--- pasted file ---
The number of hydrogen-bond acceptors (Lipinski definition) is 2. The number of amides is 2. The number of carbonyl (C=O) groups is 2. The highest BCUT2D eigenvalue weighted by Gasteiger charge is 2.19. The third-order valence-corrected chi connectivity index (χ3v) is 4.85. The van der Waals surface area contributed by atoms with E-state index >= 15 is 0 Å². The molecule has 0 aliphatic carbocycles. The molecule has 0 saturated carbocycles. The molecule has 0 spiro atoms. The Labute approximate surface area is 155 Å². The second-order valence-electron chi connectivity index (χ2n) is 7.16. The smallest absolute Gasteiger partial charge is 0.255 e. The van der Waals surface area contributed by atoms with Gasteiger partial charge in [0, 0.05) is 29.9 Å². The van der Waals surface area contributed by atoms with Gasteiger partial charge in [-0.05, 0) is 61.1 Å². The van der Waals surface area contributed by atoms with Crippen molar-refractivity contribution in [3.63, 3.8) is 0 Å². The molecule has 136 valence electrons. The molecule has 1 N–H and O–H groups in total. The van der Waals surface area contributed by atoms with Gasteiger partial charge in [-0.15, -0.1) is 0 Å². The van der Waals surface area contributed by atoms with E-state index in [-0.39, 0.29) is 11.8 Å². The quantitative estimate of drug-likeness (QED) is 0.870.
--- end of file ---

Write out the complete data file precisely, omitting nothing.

The number of hydrogen-bond acceptors (Lipinski definition) is 2. The number of amides is 2. The number of carbonyl (C=O) groups is 2. The highest BCUT2D eigenvalue weighted by Gasteiger charge is 2.19. The third-order valence-corrected chi connectivity index (χ3v) is 4.85. The van der Waals surface area contributed by atoms with E-state index >= 15 is 0 Å². The molecule has 0 aliphatic carbocycles. The molecule has 0 saturated carbocycles. The molecule has 0 spiro atoms. The Labute approximate surface area is 155 Å². The second-order valence-electron chi connectivity index (χ2n) is 7.16. The smallest absolute Gasteiger partial charge is 0.255 e. The van der Waals surface area contributed by atoms with Gasteiger partial charge in [0, 0.05) is 29.9 Å². The van der Waals surface area contributed by atoms with Gasteiger partial charge in [-0.05, 0) is 61.1 Å². The van der Waals surface area contributed by atoms with Crippen molar-refractivity contribution in [3.63, 3.8) is 0 Å². The molecule has 136 valence electrons. The molecule has 1 N–H and O–H groups in total. The van der Waals surface area contributed by atoms with Gasteiger partial charge in [-0.15, -0.1) is 0 Å². The van der Waals surface area contributed by atoms with E-state index in [-0.39, 0.29) is 11.8 Å². The quantitative estimate of drug-likeness (QED) is 0.870.